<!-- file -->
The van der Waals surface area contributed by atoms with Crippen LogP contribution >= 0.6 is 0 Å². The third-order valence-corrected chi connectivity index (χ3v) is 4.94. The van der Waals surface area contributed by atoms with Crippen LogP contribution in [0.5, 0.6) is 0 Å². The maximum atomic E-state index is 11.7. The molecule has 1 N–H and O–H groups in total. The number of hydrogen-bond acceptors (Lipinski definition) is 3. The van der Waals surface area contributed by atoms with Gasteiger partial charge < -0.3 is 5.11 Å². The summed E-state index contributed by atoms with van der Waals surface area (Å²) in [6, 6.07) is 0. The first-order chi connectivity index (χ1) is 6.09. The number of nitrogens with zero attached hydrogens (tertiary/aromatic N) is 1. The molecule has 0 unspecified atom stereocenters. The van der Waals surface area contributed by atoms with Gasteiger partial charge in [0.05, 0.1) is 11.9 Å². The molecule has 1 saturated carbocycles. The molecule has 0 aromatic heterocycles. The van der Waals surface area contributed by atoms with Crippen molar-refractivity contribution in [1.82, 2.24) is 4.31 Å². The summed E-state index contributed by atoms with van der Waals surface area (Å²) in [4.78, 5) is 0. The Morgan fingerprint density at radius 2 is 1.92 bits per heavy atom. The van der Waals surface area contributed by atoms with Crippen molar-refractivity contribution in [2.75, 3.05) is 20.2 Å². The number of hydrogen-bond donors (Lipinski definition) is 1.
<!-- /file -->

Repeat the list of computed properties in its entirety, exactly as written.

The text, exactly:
The van der Waals surface area contributed by atoms with Crippen LogP contribution >= 0.6 is 0 Å². The third-order valence-corrected chi connectivity index (χ3v) is 4.94. The van der Waals surface area contributed by atoms with Crippen LogP contribution in [0.5, 0.6) is 0 Å². The maximum atomic E-state index is 11.7. The molecule has 1 N–H and O–H groups in total. The number of hydrogen-bond acceptors (Lipinski definition) is 3. The van der Waals surface area contributed by atoms with Gasteiger partial charge < -0.3 is 5.11 Å². The summed E-state index contributed by atoms with van der Waals surface area (Å²) in [6, 6.07) is 0. The first-order chi connectivity index (χ1) is 6.09. The number of nitrogens with zero attached hydrogens (tertiary/aromatic N) is 1. The molecule has 0 unspecified atom stereocenters. The van der Waals surface area contributed by atoms with Gasteiger partial charge in [0.05, 0.1) is 11.9 Å². The molecule has 1 saturated carbocycles. The molecule has 0 aromatic heterocycles. The van der Waals surface area contributed by atoms with Crippen molar-refractivity contribution in [1.82, 2.24) is 4.31 Å². The summed E-state index contributed by atoms with van der Waals surface area (Å²) in [4.78, 5) is 0. The Morgan fingerprint density at radius 2 is 1.92 bits per heavy atom. The van der Waals surface area contributed by atoms with Crippen molar-refractivity contribution in [2.75, 3.05) is 20.2 Å². The number of hydrogen-bond donors (Lipinski definition) is 1.